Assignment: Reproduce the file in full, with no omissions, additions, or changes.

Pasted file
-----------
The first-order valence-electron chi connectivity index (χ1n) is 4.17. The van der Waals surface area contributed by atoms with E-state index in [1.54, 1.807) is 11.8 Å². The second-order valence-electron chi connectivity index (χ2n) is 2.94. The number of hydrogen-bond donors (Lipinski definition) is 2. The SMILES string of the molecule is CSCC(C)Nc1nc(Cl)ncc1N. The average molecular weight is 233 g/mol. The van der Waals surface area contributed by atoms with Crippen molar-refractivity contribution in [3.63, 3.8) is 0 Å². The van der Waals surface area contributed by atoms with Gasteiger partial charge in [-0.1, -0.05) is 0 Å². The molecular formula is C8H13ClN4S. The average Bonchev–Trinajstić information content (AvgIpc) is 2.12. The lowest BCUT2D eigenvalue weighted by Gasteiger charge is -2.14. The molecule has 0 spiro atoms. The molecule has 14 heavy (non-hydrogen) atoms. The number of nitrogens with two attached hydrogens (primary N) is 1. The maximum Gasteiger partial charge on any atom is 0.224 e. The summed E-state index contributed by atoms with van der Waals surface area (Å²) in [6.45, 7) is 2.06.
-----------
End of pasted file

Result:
The first-order valence-electron chi connectivity index (χ1n) is 4.17. The van der Waals surface area contributed by atoms with E-state index in [1.54, 1.807) is 11.8 Å². The second-order valence-electron chi connectivity index (χ2n) is 2.94. The number of hydrogen-bond donors (Lipinski definition) is 2. The SMILES string of the molecule is CSCC(C)Nc1nc(Cl)ncc1N. The average molecular weight is 233 g/mol. The van der Waals surface area contributed by atoms with Crippen molar-refractivity contribution in [3.63, 3.8) is 0 Å². The van der Waals surface area contributed by atoms with Gasteiger partial charge in [-0.1, -0.05) is 0 Å². The molecular formula is C8H13ClN4S. The average Bonchev–Trinajstić information content (AvgIpc) is 2.12. The lowest BCUT2D eigenvalue weighted by Gasteiger charge is -2.14. The molecule has 0 spiro atoms. The molecule has 14 heavy (non-hydrogen) atoms. The number of nitrogens with two attached hydrogens (primary N) is 1. The maximum Gasteiger partial charge on any atom is 0.224 e. The summed E-state index contributed by atoms with van der Waals surface area (Å²) in [6.45, 7) is 2.06.